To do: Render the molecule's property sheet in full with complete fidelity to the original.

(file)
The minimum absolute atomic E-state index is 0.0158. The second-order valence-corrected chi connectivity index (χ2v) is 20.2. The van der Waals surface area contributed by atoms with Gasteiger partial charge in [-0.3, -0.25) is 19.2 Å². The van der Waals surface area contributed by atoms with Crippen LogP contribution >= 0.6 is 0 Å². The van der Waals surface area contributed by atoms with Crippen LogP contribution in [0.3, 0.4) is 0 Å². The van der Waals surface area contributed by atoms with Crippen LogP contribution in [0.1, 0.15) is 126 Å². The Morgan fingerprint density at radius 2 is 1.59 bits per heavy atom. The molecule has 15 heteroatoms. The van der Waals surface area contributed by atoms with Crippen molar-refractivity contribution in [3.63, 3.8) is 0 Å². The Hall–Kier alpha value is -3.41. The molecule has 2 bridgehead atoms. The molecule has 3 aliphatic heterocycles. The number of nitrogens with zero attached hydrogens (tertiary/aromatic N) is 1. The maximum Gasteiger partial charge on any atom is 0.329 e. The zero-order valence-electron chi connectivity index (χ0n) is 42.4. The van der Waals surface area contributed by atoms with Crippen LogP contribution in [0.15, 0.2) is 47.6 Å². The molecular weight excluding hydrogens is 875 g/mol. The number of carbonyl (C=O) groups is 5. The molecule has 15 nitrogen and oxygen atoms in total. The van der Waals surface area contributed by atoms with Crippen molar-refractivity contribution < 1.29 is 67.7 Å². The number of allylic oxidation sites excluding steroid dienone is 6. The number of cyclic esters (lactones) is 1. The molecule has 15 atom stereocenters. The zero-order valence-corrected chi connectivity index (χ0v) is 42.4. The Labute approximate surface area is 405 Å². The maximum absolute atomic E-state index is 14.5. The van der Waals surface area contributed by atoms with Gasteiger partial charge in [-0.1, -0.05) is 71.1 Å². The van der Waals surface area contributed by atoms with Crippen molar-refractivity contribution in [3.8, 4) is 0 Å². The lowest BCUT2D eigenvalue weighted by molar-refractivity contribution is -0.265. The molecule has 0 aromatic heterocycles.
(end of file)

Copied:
The minimum absolute atomic E-state index is 0.0158. The second-order valence-corrected chi connectivity index (χ2v) is 20.2. The van der Waals surface area contributed by atoms with Gasteiger partial charge in [-0.3, -0.25) is 19.2 Å². The van der Waals surface area contributed by atoms with Crippen LogP contribution >= 0.6 is 0 Å². The van der Waals surface area contributed by atoms with Crippen LogP contribution in [0.3, 0.4) is 0 Å². The van der Waals surface area contributed by atoms with Crippen LogP contribution in [0.1, 0.15) is 126 Å². The Morgan fingerprint density at radius 2 is 1.59 bits per heavy atom. The molecule has 15 heteroatoms. The van der Waals surface area contributed by atoms with Crippen molar-refractivity contribution in [3.63, 3.8) is 0 Å². The Hall–Kier alpha value is -3.41. The molecule has 2 bridgehead atoms. The molecule has 3 aliphatic heterocycles. The number of nitrogens with zero attached hydrogens (tertiary/aromatic N) is 1. The maximum Gasteiger partial charge on any atom is 0.329 e. The zero-order valence-electron chi connectivity index (χ0n) is 42.4. The van der Waals surface area contributed by atoms with Crippen LogP contribution in [0.15, 0.2) is 47.6 Å². The molecular weight excluding hydrogens is 875 g/mol. The number of carbonyl (C=O) groups is 5. The molecule has 15 nitrogen and oxygen atoms in total. The van der Waals surface area contributed by atoms with Crippen molar-refractivity contribution < 1.29 is 67.7 Å². The number of allylic oxidation sites excluding steroid dienone is 6. The number of cyclic esters (lactones) is 1. The molecule has 15 atom stereocenters. The zero-order valence-corrected chi connectivity index (χ0v) is 42.4. The Labute approximate surface area is 405 Å². The maximum absolute atomic E-state index is 14.5. The van der Waals surface area contributed by atoms with Gasteiger partial charge in [-0.1, -0.05) is 71.1 Å². The van der Waals surface area contributed by atoms with Crippen molar-refractivity contribution in [3.8, 4) is 0 Å². The lowest BCUT2D eigenvalue weighted by molar-refractivity contribution is -0.265. The molecule has 0 aromatic heterocycles.